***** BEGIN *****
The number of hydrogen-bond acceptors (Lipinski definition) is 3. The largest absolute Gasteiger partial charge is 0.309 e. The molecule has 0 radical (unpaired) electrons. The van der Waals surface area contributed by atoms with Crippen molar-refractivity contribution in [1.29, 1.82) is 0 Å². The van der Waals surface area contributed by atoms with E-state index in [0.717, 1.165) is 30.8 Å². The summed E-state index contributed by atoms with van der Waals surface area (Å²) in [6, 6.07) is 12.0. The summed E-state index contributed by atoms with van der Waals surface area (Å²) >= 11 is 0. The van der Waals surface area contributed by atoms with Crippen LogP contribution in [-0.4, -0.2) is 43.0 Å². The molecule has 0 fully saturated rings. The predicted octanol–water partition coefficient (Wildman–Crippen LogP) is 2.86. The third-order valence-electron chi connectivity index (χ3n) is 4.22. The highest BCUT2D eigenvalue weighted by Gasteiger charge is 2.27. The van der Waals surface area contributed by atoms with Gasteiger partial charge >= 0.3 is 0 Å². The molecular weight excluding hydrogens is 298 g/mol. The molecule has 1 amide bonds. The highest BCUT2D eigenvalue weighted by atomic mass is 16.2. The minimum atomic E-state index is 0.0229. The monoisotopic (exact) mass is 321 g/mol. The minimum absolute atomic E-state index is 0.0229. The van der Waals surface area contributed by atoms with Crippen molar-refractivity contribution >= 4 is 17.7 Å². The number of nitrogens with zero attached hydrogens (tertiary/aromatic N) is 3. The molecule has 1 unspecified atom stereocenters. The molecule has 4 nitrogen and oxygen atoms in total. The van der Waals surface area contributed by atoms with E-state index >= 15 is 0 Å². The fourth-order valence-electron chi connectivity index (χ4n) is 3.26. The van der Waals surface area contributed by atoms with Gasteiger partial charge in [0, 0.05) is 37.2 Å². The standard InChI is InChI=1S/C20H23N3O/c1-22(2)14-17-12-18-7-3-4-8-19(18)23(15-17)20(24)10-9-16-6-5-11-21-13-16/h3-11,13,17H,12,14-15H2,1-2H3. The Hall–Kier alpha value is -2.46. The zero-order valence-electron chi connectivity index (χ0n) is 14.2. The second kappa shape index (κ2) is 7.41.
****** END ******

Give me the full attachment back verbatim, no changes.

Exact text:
The number of hydrogen-bond acceptors (Lipinski definition) is 3. The largest absolute Gasteiger partial charge is 0.309 e. The molecule has 0 radical (unpaired) electrons. The van der Waals surface area contributed by atoms with Crippen molar-refractivity contribution in [1.29, 1.82) is 0 Å². The van der Waals surface area contributed by atoms with E-state index in [0.717, 1.165) is 30.8 Å². The summed E-state index contributed by atoms with van der Waals surface area (Å²) in [6, 6.07) is 12.0. The summed E-state index contributed by atoms with van der Waals surface area (Å²) >= 11 is 0. The van der Waals surface area contributed by atoms with Crippen LogP contribution in [-0.4, -0.2) is 43.0 Å². The molecule has 0 fully saturated rings. The predicted octanol–water partition coefficient (Wildman–Crippen LogP) is 2.86. The third-order valence-electron chi connectivity index (χ3n) is 4.22. The highest BCUT2D eigenvalue weighted by Gasteiger charge is 2.27. The van der Waals surface area contributed by atoms with Gasteiger partial charge >= 0.3 is 0 Å². The molecular weight excluding hydrogens is 298 g/mol. The molecule has 1 amide bonds. The highest BCUT2D eigenvalue weighted by atomic mass is 16.2. The minimum atomic E-state index is 0.0229. The monoisotopic (exact) mass is 321 g/mol. The minimum absolute atomic E-state index is 0.0229. The van der Waals surface area contributed by atoms with Crippen molar-refractivity contribution >= 4 is 17.7 Å². The number of nitrogens with zero attached hydrogens (tertiary/aromatic N) is 3. The molecule has 1 unspecified atom stereocenters. The molecule has 4 nitrogen and oxygen atoms in total. The van der Waals surface area contributed by atoms with E-state index >= 15 is 0 Å². The fourth-order valence-electron chi connectivity index (χ4n) is 3.26. The van der Waals surface area contributed by atoms with Gasteiger partial charge in [0, 0.05) is 37.2 Å². The standard InChI is InChI=1S/C20H23N3O/c1-22(2)14-17-12-18-7-3-4-8-19(18)23(15-17)20(24)10-9-16-6-5-11-21-13-16/h3-11,13,17H,12,14-15H2,1-2H3. The Hall–Kier alpha value is -2.46. The zero-order valence-electron chi connectivity index (χ0n) is 14.2. The second kappa shape index (κ2) is 7.41.